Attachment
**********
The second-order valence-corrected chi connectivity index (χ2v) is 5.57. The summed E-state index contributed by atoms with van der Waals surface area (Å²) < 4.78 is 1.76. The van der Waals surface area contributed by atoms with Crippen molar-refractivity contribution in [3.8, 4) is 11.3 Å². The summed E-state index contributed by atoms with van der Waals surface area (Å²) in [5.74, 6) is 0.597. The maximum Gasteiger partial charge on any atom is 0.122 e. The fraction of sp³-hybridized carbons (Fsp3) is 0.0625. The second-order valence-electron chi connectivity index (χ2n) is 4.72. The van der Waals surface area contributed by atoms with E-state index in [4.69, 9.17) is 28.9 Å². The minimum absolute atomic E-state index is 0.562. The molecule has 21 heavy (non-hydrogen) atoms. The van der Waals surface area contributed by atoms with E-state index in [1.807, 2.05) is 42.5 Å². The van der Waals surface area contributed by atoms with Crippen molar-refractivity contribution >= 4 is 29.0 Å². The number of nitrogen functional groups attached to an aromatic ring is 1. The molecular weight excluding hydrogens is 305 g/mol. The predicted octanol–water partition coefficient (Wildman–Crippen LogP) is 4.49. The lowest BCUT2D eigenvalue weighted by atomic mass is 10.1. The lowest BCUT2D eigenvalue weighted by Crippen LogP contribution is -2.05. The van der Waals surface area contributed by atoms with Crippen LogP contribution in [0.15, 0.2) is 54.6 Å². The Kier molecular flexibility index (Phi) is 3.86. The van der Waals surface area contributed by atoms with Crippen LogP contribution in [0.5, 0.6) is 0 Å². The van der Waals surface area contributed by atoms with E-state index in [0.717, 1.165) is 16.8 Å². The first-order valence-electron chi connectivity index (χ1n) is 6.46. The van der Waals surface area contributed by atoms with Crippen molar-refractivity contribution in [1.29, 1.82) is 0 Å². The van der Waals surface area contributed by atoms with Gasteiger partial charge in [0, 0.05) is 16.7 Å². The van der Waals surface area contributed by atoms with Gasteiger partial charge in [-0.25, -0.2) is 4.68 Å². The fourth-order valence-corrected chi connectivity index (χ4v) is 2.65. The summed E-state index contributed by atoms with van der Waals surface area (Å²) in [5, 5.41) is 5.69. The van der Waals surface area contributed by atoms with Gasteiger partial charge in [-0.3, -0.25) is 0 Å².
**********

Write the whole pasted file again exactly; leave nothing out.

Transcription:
The second-order valence-corrected chi connectivity index (χ2v) is 5.57. The summed E-state index contributed by atoms with van der Waals surface area (Å²) < 4.78 is 1.76. The van der Waals surface area contributed by atoms with Crippen molar-refractivity contribution in [3.8, 4) is 11.3 Å². The summed E-state index contributed by atoms with van der Waals surface area (Å²) in [5.74, 6) is 0.597. The maximum Gasteiger partial charge on any atom is 0.122 e. The fraction of sp³-hybridized carbons (Fsp3) is 0.0625. The second-order valence-electron chi connectivity index (χ2n) is 4.72. The van der Waals surface area contributed by atoms with E-state index in [4.69, 9.17) is 28.9 Å². The minimum absolute atomic E-state index is 0.562. The molecule has 21 heavy (non-hydrogen) atoms. The van der Waals surface area contributed by atoms with E-state index in [1.807, 2.05) is 42.5 Å². The van der Waals surface area contributed by atoms with Crippen molar-refractivity contribution >= 4 is 29.0 Å². The number of nitrogen functional groups attached to an aromatic ring is 1. The molecular weight excluding hydrogens is 305 g/mol. The predicted octanol–water partition coefficient (Wildman–Crippen LogP) is 4.49. The lowest BCUT2D eigenvalue weighted by atomic mass is 10.1. The lowest BCUT2D eigenvalue weighted by Crippen LogP contribution is -2.05. The van der Waals surface area contributed by atoms with Crippen LogP contribution in [0.15, 0.2) is 54.6 Å². The Kier molecular flexibility index (Phi) is 3.86. The van der Waals surface area contributed by atoms with Crippen LogP contribution in [0.5, 0.6) is 0 Å². The van der Waals surface area contributed by atoms with E-state index in [0.717, 1.165) is 16.8 Å². The first-order valence-electron chi connectivity index (χ1n) is 6.46. The van der Waals surface area contributed by atoms with Crippen molar-refractivity contribution in [1.29, 1.82) is 0 Å². The van der Waals surface area contributed by atoms with Gasteiger partial charge in [0, 0.05) is 16.7 Å². The van der Waals surface area contributed by atoms with Gasteiger partial charge in [-0.25, -0.2) is 4.68 Å². The fourth-order valence-corrected chi connectivity index (χ4v) is 2.65. The summed E-state index contributed by atoms with van der Waals surface area (Å²) in [5, 5.41) is 5.69. The van der Waals surface area contributed by atoms with Gasteiger partial charge in [-0.3, -0.25) is 0 Å².